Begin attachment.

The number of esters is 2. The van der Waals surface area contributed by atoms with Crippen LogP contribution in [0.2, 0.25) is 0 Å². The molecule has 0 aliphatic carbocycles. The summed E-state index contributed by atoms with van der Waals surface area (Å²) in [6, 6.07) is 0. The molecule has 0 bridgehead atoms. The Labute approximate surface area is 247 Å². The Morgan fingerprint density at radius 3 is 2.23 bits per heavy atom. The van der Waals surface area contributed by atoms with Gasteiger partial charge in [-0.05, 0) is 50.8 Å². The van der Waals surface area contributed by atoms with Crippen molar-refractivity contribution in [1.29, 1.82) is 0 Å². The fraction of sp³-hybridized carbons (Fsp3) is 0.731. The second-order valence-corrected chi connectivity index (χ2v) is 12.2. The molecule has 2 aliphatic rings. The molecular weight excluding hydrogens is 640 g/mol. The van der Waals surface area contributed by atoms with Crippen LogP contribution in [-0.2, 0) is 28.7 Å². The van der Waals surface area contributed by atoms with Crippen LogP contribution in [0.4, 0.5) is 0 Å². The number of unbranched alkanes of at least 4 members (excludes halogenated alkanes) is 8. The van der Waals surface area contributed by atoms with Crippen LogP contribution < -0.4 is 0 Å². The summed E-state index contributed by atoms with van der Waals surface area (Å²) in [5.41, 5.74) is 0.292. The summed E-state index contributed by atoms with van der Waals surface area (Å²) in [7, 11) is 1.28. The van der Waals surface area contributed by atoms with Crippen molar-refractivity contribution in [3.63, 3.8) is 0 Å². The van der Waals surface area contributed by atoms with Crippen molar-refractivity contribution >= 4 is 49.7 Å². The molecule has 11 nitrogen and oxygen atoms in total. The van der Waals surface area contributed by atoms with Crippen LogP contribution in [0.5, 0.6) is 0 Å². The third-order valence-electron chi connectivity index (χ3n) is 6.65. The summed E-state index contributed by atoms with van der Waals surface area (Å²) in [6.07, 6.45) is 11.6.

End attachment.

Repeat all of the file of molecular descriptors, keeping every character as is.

The number of esters is 2. The van der Waals surface area contributed by atoms with Crippen LogP contribution in [0.2, 0.25) is 0 Å². The molecule has 0 aliphatic carbocycles. The summed E-state index contributed by atoms with van der Waals surface area (Å²) in [6, 6.07) is 0. The molecule has 0 bridgehead atoms. The Labute approximate surface area is 247 Å². The Morgan fingerprint density at radius 3 is 2.23 bits per heavy atom. The van der Waals surface area contributed by atoms with Gasteiger partial charge in [-0.05, 0) is 50.8 Å². The van der Waals surface area contributed by atoms with Crippen molar-refractivity contribution in [1.29, 1.82) is 0 Å². The fraction of sp³-hybridized carbons (Fsp3) is 0.731. The second-order valence-corrected chi connectivity index (χ2v) is 12.2. The molecule has 2 aliphatic rings. The molecular weight excluding hydrogens is 640 g/mol. The van der Waals surface area contributed by atoms with Crippen LogP contribution in [-0.2, 0) is 28.7 Å². The van der Waals surface area contributed by atoms with Crippen LogP contribution in [0.4, 0.5) is 0 Å². The number of unbranched alkanes of at least 4 members (excludes halogenated alkanes) is 8. The van der Waals surface area contributed by atoms with Crippen LogP contribution < -0.4 is 0 Å². The summed E-state index contributed by atoms with van der Waals surface area (Å²) in [5.41, 5.74) is 0.292. The summed E-state index contributed by atoms with van der Waals surface area (Å²) in [7, 11) is 1.28. The van der Waals surface area contributed by atoms with Crippen molar-refractivity contribution in [3.63, 3.8) is 0 Å². The van der Waals surface area contributed by atoms with Crippen molar-refractivity contribution >= 4 is 49.7 Å². The molecule has 11 nitrogen and oxygen atoms in total. The van der Waals surface area contributed by atoms with Crippen LogP contribution in [0.5, 0.6) is 0 Å². The third-order valence-electron chi connectivity index (χ3n) is 6.65. The summed E-state index contributed by atoms with van der Waals surface area (Å²) in [6.07, 6.45) is 11.6.